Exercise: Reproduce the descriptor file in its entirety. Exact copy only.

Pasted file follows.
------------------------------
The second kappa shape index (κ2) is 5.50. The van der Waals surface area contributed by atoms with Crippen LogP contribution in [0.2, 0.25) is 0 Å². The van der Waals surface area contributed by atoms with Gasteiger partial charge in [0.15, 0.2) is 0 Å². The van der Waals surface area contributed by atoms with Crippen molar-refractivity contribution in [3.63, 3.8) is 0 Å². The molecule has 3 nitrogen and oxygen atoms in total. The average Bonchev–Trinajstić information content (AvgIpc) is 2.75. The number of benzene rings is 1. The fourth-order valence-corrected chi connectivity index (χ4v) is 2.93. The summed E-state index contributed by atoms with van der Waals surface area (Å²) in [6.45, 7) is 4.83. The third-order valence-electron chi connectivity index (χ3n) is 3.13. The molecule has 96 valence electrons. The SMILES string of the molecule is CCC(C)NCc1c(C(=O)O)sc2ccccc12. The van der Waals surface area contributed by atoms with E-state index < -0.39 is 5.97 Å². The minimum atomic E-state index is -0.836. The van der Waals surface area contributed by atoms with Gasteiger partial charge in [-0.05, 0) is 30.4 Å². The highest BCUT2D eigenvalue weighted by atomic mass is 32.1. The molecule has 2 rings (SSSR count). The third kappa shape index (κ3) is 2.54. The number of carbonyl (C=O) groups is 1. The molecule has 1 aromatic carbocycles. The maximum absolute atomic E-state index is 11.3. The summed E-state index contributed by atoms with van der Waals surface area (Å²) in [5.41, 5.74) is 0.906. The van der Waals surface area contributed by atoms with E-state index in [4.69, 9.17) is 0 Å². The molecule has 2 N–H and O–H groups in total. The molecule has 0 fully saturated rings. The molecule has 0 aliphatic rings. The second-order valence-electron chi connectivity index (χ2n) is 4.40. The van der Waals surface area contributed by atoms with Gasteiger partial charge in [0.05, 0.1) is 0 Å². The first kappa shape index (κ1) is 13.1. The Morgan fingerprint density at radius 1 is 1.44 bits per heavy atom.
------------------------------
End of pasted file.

The second kappa shape index (κ2) is 5.50. The van der Waals surface area contributed by atoms with Crippen LogP contribution in [0.2, 0.25) is 0 Å². The van der Waals surface area contributed by atoms with Gasteiger partial charge in [0.15, 0.2) is 0 Å². The van der Waals surface area contributed by atoms with Crippen molar-refractivity contribution in [3.63, 3.8) is 0 Å². The molecule has 3 nitrogen and oxygen atoms in total. The average Bonchev–Trinajstić information content (AvgIpc) is 2.75. The number of benzene rings is 1. The fourth-order valence-corrected chi connectivity index (χ4v) is 2.93. The summed E-state index contributed by atoms with van der Waals surface area (Å²) in [6.45, 7) is 4.83. The third-order valence-electron chi connectivity index (χ3n) is 3.13. The molecule has 96 valence electrons. The SMILES string of the molecule is CCC(C)NCc1c(C(=O)O)sc2ccccc12. The van der Waals surface area contributed by atoms with E-state index < -0.39 is 5.97 Å². The minimum atomic E-state index is -0.836. The van der Waals surface area contributed by atoms with Gasteiger partial charge in [-0.05, 0) is 30.4 Å². The highest BCUT2D eigenvalue weighted by atomic mass is 32.1. The molecule has 2 rings (SSSR count). The third kappa shape index (κ3) is 2.54. The number of carbonyl (C=O) groups is 1. The molecule has 1 aromatic carbocycles. The maximum absolute atomic E-state index is 11.3. The summed E-state index contributed by atoms with van der Waals surface area (Å²) in [5.41, 5.74) is 0.906. The van der Waals surface area contributed by atoms with E-state index in [4.69, 9.17) is 0 Å². The molecule has 2 N–H and O–H groups in total. The molecule has 0 fully saturated rings. The molecule has 0 aliphatic rings. The second-order valence-electron chi connectivity index (χ2n) is 4.40. The van der Waals surface area contributed by atoms with Gasteiger partial charge in [0.05, 0.1) is 0 Å². The first kappa shape index (κ1) is 13.1. The Morgan fingerprint density at radius 1 is 1.44 bits per heavy atom.